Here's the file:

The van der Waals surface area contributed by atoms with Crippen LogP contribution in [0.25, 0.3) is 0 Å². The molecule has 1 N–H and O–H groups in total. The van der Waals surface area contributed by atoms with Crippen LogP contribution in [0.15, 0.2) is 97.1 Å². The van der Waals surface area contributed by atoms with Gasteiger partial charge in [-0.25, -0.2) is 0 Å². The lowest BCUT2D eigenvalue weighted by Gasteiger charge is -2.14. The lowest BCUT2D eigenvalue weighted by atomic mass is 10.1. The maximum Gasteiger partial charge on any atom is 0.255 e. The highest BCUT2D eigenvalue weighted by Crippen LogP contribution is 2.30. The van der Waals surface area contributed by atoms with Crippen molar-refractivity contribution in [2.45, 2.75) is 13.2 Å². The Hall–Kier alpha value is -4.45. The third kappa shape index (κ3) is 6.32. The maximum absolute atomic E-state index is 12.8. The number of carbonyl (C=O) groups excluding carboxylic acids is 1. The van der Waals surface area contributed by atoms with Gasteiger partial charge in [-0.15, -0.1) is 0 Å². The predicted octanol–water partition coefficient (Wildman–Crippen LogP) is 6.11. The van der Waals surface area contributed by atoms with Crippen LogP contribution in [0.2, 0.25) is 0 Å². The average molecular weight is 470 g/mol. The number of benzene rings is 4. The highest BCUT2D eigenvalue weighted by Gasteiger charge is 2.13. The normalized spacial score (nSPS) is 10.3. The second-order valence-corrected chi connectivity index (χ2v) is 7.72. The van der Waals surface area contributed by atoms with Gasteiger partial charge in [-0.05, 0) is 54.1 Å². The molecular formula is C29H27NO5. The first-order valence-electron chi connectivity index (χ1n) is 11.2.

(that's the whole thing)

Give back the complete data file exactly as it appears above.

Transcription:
The van der Waals surface area contributed by atoms with Crippen LogP contribution in [0.25, 0.3) is 0 Å². The molecule has 1 N–H and O–H groups in total. The van der Waals surface area contributed by atoms with Crippen LogP contribution in [0.15, 0.2) is 97.1 Å². The van der Waals surface area contributed by atoms with Gasteiger partial charge in [-0.25, -0.2) is 0 Å². The lowest BCUT2D eigenvalue weighted by Gasteiger charge is -2.14. The lowest BCUT2D eigenvalue weighted by atomic mass is 10.1. The maximum Gasteiger partial charge on any atom is 0.255 e. The highest BCUT2D eigenvalue weighted by Crippen LogP contribution is 2.30. The van der Waals surface area contributed by atoms with Crippen molar-refractivity contribution in [2.45, 2.75) is 13.2 Å². The Hall–Kier alpha value is -4.45. The third kappa shape index (κ3) is 6.32. The maximum absolute atomic E-state index is 12.8. The number of carbonyl (C=O) groups excluding carboxylic acids is 1. The van der Waals surface area contributed by atoms with Gasteiger partial charge in [-0.15, -0.1) is 0 Å². The predicted octanol–water partition coefficient (Wildman–Crippen LogP) is 6.11. The van der Waals surface area contributed by atoms with Crippen LogP contribution in [0.2, 0.25) is 0 Å². The average molecular weight is 470 g/mol. The number of benzene rings is 4. The highest BCUT2D eigenvalue weighted by Gasteiger charge is 2.13. The normalized spacial score (nSPS) is 10.3. The second-order valence-corrected chi connectivity index (χ2v) is 7.72. The van der Waals surface area contributed by atoms with Gasteiger partial charge in [-0.05, 0) is 54.1 Å². The molecular formula is C29H27NO5. The first-order valence-electron chi connectivity index (χ1n) is 11.2.